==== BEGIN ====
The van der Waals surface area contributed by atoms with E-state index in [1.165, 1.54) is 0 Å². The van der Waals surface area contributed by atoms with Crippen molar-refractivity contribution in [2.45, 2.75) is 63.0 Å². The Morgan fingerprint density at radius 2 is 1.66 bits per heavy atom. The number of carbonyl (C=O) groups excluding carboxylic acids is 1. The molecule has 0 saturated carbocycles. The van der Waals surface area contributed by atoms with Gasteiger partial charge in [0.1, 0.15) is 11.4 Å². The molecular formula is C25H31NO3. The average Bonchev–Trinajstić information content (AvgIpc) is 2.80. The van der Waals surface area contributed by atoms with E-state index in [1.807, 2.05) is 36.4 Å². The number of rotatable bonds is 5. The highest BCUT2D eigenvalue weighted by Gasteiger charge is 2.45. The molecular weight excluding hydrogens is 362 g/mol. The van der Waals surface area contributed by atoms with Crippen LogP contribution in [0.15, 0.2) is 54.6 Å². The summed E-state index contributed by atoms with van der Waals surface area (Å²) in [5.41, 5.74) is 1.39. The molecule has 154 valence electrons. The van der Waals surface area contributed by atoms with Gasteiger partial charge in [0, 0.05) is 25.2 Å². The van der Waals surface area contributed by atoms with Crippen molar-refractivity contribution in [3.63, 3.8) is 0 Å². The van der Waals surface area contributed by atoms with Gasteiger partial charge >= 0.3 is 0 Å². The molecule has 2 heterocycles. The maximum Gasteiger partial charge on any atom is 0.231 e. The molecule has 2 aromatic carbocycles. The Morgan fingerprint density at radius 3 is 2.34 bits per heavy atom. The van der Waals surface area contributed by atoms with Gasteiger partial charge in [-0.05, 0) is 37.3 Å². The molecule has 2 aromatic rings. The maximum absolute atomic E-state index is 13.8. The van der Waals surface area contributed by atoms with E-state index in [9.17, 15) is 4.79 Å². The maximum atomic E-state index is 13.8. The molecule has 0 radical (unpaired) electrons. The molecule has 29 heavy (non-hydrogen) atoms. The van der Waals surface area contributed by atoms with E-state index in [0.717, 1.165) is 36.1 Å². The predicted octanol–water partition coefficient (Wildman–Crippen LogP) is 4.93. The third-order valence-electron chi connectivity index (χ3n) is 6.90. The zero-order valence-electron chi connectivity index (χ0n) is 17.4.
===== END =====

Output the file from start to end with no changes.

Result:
The van der Waals surface area contributed by atoms with E-state index in [1.165, 1.54) is 0 Å². The van der Waals surface area contributed by atoms with Crippen molar-refractivity contribution in [2.45, 2.75) is 63.0 Å². The Morgan fingerprint density at radius 2 is 1.66 bits per heavy atom. The number of carbonyl (C=O) groups excluding carboxylic acids is 1. The molecule has 0 saturated carbocycles. The van der Waals surface area contributed by atoms with Gasteiger partial charge in [0.1, 0.15) is 11.4 Å². The molecular formula is C25H31NO3. The average Bonchev–Trinajstić information content (AvgIpc) is 2.80. The van der Waals surface area contributed by atoms with E-state index in [1.807, 2.05) is 36.4 Å². The number of rotatable bonds is 5. The highest BCUT2D eigenvalue weighted by Gasteiger charge is 2.45. The molecular weight excluding hydrogens is 362 g/mol. The van der Waals surface area contributed by atoms with Crippen LogP contribution in [0.15, 0.2) is 54.6 Å². The summed E-state index contributed by atoms with van der Waals surface area (Å²) in [5.41, 5.74) is 1.39. The molecule has 154 valence electrons. The van der Waals surface area contributed by atoms with Gasteiger partial charge in [0, 0.05) is 25.2 Å². The van der Waals surface area contributed by atoms with Crippen molar-refractivity contribution in [3.63, 3.8) is 0 Å². The van der Waals surface area contributed by atoms with Gasteiger partial charge >= 0.3 is 0 Å². The molecule has 2 heterocycles. The maximum Gasteiger partial charge on any atom is 0.231 e. The molecule has 2 aromatic carbocycles. The Morgan fingerprint density at radius 3 is 2.34 bits per heavy atom. The van der Waals surface area contributed by atoms with Gasteiger partial charge in [-0.05, 0) is 37.3 Å². The molecule has 2 aromatic rings. The maximum absolute atomic E-state index is 13.8. The van der Waals surface area contributed by atoms with E-state index in [9.17, 15) is 4.79 Å². The maximum atomic E-state index is 13.8. The molecule has 0 radical (unpaired) electrons. The molecule has 29 heavy (non-hydrogen) atoms. The van der Waals surface area contributed by atoms with E-state index in [0.717, 1.165) is 36.1 Å². The predicted octanol–water partition coefficient (Wildman–Crippen LogP) is 4.93. The third-order valence-electron chi connectivity index (χ3n) is 6.90. The zero-order valence-electron chi connectivity index (χ0n) is 17.4.